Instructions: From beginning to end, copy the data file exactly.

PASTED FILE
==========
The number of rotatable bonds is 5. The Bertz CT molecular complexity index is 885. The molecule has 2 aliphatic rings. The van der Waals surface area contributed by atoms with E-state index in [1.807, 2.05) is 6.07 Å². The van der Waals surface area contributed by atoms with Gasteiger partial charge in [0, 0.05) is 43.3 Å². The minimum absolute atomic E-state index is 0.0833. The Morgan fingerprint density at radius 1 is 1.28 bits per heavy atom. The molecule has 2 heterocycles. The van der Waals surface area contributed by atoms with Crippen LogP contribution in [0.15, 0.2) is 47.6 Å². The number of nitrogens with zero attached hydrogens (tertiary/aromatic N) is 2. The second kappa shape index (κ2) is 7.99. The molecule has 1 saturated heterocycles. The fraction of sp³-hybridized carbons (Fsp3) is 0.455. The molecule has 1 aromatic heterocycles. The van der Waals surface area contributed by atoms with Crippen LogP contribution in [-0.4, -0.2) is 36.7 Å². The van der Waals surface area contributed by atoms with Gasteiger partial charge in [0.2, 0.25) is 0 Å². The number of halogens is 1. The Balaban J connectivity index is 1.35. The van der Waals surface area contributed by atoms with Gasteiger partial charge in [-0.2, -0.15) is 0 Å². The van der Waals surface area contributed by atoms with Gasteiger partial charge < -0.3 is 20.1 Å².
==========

The number of rotatable bonds is 5. The Bertz CT molecular complexity index is 885. The molecule has 2 aliphatic rings. The van der Waals surface area contributed by atoms with E-state index in [1.807, 2.05) is 6.07 Å². The van der Waals surface area contributed by atoms with Gasteiger partial charge in [0, 0.05) is 43.3 Å². The minimum absolute atomic E-state index is 0.0833. The Morgan fingerprint density at radius 1 is 1.28 bits per heavy atom. The molecule has 2 heterocycles. The van der Waals surface area contributed by atoms with Crippen LogP contribution in [0.15, 0.2) is 47.6 Å². The number of nitrogens with zero attached hydrogens (tertiary/aromatic N) is 2. The second kappa shape index (κ2) is 7.99. The molecule has 1 saturated heterocycles. The fraction of sp³-hybridized carbons (Fsp3) is 0.455. The molecule has 1 aromatic heterocycles. The van der Waals surface area contributed by atoms with Crippen LogP contribution in [-0.4, -0.2) is 36.7 Å². The van der Waals surface area contributed by atoms with Gasteiger partial charge in [0.2, 0.25) is 0 Å². The number of halogens is 1. The Balaban J connectivity index is 1.35. The van der Waals surface area contributed by atoms with Gasteiger partial charge in [-0.2, -0.15) is 0 Å². The van der Waals surface area contributed by atoms with Gasteiger partial charge < -0.3 is 20.1 Å².